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Resources: UPA 2006 Idea Markets

How Do You Combine Usability and Market Research?


Activator: Joe Bugental, Independent Consultant

Thought Starter Questions

  1. How do you combine usability and market research?
  2. How do you get the two departments to talk to each other?
  3. What are some benefits?
  4. What are some pitfalls?

Executive Summary

Eight to ten usability professionals contributed to the discussion over 45 minutes. The flip charts, which were keyed to the questions, have been transcribed under Discussion Details.

Discussion Details

1. HOW DO YOU COMBINE USABILITY AND MARKET RESEARCH?

  • Do away with "usability," i.e. integrate it into marketing research.
  • Talk to Marketing about importance of individual user data as instances
    (maybe even substantiation) of socio-demographic data.

    [Implicit in these is Marketing's generally "senior" visibility in the organization.]

2. HOW DO YOU GET THE TWO DEPARTMENTS TO TALK TO EACH OTHER?

  • Write research (both kinds) into strategic plan [for product/project].
  • Usability professional needs to be involved at strategy level.
  • Vertical market segments = user research.
  • Websites generally encourage more marketing-UCD collaboration.
  • Client asks for both.
  • "User Experience" organization requires cross-functional teams.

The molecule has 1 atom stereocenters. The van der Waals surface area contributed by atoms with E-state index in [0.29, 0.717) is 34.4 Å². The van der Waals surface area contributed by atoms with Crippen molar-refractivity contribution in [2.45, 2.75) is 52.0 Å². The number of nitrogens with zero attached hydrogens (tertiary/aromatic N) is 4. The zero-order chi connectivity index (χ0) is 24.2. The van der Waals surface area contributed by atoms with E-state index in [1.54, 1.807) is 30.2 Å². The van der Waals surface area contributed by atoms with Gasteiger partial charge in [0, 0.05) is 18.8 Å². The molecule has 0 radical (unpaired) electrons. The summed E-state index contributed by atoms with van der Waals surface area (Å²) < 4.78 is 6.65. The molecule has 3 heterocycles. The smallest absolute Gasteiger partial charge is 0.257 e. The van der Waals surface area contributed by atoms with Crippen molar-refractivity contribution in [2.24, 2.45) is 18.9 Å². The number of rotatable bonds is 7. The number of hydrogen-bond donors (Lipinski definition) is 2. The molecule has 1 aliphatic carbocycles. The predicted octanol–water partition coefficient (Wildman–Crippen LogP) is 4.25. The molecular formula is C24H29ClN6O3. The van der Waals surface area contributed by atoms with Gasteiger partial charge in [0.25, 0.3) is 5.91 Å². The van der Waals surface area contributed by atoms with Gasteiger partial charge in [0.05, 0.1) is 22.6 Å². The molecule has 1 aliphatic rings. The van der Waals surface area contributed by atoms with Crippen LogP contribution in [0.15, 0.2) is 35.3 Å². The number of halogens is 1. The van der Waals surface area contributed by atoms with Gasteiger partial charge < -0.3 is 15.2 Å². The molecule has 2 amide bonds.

• Say to Marketing: "I'm doing your job; why aren't you involved?"
  • Say to Marketing: "What info do you have that I can use?"
  • Ask Marketing specific questions about the info they have.
  • Formal reviews in the product lifecycle that combine ALL the questions in checklist form.
  • Use marketing buzz words, e.g. "global." Learn the language.
  • Use influence to make the business structure require crossover.
  • "User research" (not usability) can = market research.
  • Get Marketing to observe usability tests.
  • Enter into formal agreements ("partnerships") to share the information, the budget, and the processes.

3. WHAT ARE SOME BENEFITS?

  • "User Experience" organization requires cross-functional teams.
  • Bringing the two together can bridge gaps from assumptions made by either alone.
  • Competitive testing and analysis provides advantages to both teams.
  • Sharing data saves researchers' time and the research dollars available.
  • Saving lots of money.
  • Nobody has to be laid off.
  • Broader skill sets for staff. 

4. WHAT ARE SOME PITFALLS?

  • After the combination, there's some short-term quality erosion in research results.
  • Time constraints are multiplied [doing more with less].


Conclusions

Benefits for employer, usability practitioner, and ultimately users outweigh the pitfalls.



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